[bksvol-discuss] Re: Historical fiction redux

  • From: talmage@xxxxxxxxxx
  • To: bksvol-discuss@xxxxxxxxxxxxx
  • Date: Wed, 12 May 2004 10:37:12 -0400

Getting a bit away from Sarah's original request, as for historical fiction, my personal opinion is that Patrick O'brian and Bernard Cornwell are hard to beat.

Patrick O'brian has his Aubrey / Matchuren (spelling?) series of which the recent movie Master and Commander was the basis. It is similar to Forester's Hornblower series, but instead of being non-stop swashbuckling like the Hornblower books, it gives you a feel for the day to day existence of the characters. It takes place in locations all over the world, and as Matchurin is a naturalist, as well as a surgeon and spy, it gives a feeling for the politics and environment of the times. One side note, the sea battles that are portrayed are all actual battles that were taken from the British Naval Archives. I haven't seen the movie, and I do know they carved up a couple of the books to make the movie, so I don't know if it is a good depiction of the series. There are 2 in the Bookshare collection, but Web Braille has them all, and I would highly recommend reading them in order.

Bernard Cornwell has a number of series which all come under historical fiction. The Archer series, the King Arthur (not the series name, but I can't remember the series title), and his Richard Sharpe books. All are very good and give some of the actual historical facts at the end of the books.
The Archer series is a trilogy of books that follow an English archer through his endeavors during the 30 year war.
The Arthur series is about the man behind the myth. It takes place much earlier than the traditional books you typically find on Arthur and Camelot.
The Richard Sharpe series is timed about the same as O'brian's Aubrey books, but instead of a naval character, Sharpe starts out in the ranks of the British Army in India during Napoleon's time.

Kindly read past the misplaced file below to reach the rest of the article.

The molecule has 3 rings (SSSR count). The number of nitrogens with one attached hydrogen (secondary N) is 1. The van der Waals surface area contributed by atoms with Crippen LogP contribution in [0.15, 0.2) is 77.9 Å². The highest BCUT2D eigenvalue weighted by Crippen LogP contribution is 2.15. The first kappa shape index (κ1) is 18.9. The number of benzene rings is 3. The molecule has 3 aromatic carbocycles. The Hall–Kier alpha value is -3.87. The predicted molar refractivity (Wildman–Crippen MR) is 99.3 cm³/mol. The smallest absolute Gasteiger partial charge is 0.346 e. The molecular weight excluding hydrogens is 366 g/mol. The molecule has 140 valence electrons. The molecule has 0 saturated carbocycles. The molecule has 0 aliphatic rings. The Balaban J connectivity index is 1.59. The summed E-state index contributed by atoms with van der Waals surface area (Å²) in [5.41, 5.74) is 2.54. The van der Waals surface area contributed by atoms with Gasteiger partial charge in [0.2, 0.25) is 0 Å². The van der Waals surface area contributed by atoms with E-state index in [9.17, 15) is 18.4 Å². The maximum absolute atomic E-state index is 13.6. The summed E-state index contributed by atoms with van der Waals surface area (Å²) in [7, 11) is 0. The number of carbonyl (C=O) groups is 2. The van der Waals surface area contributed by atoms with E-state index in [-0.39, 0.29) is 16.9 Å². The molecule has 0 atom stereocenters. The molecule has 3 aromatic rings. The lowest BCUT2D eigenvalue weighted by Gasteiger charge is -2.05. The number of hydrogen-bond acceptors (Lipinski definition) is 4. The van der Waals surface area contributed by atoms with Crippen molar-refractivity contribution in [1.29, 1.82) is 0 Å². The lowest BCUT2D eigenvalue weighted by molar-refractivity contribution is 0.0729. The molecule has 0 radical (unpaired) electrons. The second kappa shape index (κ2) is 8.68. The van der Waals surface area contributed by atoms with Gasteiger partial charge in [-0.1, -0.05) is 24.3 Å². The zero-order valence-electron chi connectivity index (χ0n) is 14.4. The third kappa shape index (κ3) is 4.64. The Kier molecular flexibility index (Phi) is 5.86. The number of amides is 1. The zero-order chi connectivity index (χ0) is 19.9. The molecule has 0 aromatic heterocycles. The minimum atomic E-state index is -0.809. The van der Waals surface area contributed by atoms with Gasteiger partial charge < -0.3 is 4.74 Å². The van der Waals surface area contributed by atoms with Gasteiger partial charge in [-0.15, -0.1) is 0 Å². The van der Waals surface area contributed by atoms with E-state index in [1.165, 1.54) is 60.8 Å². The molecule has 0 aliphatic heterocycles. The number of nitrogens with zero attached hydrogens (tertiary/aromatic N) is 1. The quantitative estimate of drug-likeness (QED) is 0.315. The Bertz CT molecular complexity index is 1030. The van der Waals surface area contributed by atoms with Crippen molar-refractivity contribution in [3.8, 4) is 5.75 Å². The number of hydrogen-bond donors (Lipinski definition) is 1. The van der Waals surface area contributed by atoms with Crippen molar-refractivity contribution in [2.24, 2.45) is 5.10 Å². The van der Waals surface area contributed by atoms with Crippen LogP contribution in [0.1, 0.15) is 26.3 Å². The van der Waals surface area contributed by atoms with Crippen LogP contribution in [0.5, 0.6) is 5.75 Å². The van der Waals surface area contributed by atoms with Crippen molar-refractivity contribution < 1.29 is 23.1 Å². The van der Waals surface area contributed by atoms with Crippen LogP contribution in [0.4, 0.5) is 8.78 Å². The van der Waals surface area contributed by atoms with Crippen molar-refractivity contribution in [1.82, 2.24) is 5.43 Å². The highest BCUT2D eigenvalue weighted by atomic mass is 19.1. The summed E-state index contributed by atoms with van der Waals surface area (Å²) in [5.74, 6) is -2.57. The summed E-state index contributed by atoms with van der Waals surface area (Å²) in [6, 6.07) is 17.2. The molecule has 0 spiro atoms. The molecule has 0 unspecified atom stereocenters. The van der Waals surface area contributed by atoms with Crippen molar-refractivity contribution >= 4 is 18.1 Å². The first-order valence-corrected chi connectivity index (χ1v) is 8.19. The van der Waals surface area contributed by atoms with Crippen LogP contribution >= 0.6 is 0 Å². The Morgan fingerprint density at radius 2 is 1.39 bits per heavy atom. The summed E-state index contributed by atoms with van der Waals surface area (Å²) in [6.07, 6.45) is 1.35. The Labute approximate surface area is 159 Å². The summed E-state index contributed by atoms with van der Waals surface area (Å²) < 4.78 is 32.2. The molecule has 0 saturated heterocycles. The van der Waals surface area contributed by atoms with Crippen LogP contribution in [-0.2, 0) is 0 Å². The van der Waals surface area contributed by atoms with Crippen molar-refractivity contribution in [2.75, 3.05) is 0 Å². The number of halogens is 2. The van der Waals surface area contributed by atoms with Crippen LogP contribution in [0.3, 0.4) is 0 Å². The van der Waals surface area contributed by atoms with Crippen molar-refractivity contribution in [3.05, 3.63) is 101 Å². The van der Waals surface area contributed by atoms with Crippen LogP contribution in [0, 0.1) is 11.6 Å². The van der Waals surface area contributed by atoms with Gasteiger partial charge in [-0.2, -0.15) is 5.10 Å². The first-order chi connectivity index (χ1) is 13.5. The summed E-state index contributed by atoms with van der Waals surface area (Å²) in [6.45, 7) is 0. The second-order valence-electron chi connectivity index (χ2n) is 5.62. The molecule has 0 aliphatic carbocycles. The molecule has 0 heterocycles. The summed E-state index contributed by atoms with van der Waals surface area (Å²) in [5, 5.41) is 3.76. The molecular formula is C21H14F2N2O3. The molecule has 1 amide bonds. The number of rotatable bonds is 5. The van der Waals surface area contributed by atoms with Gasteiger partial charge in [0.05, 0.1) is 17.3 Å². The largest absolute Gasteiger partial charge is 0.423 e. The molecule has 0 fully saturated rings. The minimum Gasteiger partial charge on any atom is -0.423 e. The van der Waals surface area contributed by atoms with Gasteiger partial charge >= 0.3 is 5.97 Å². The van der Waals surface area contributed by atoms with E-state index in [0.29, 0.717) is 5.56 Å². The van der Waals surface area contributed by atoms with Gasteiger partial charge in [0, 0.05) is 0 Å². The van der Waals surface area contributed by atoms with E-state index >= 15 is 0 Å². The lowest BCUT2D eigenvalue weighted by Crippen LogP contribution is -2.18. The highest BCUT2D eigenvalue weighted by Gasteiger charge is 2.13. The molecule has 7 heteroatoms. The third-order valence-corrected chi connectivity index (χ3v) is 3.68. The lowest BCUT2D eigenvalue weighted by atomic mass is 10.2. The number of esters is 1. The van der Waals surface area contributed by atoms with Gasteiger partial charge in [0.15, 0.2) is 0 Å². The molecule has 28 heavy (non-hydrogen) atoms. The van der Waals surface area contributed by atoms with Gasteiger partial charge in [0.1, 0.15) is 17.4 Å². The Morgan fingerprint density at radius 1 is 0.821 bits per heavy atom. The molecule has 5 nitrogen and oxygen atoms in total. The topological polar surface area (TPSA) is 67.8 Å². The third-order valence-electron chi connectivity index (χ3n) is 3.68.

There are several of Cornwell's books in the Bookshare collection.

For aficionados of World War II, W.E.B. Griffin's series Semper Fi does a fair to good job of introducing the reader to the politics and campaigns in the Pacific.
His Brotherhood of War series also does a nice job with the Army from the end of World War II to Vietnam.
Griffin also has a series dealing with the conception of the OSS, (the fore runner to the CIA).
His books however, are for the reader interested in military historical fiction, and you need to keep in mind he definitely makes the most of his fictional characters some of which are based on real historical figures, but loosely. It is however, interesting for the insights into the political in-fighting of the times, the overall campaigns and their strategies, and the places where troops were involved that few ever heard of.

Michael Crichton also has
Eaters of the Dead
Timeline while fitting into historical fiction also comes under science fiction as the characters travel to a parallel universe which is aligned with our world during the 30 year war.
Eaters of the Dead is a bit of a misleading title as it is concerned with 12 Vikings who need a 13th member to make up their group so they grab an Arab emissary to join them in their travels. Portions of the story are taken from just such an emissary's diary.

There also is
Doomsday Book
Connie Willis
This is about time travel where the heroin travels by mistake to 1348/9 and the introduction of the black plague in England.

As I said, these are getting a bit off Sarah's original request as they all contain violence, but that's history, and they're all good reads.


At 07:44 PM 5/11/2004, you wrote:

When one mentions historical fiction, as we recently
discussed here, why do we -- I at least -- immediately
and almost exclusively think of novels set in the
earlier centuries of Europe (a rhetorical question --
please don't answer). I was thinking today of other

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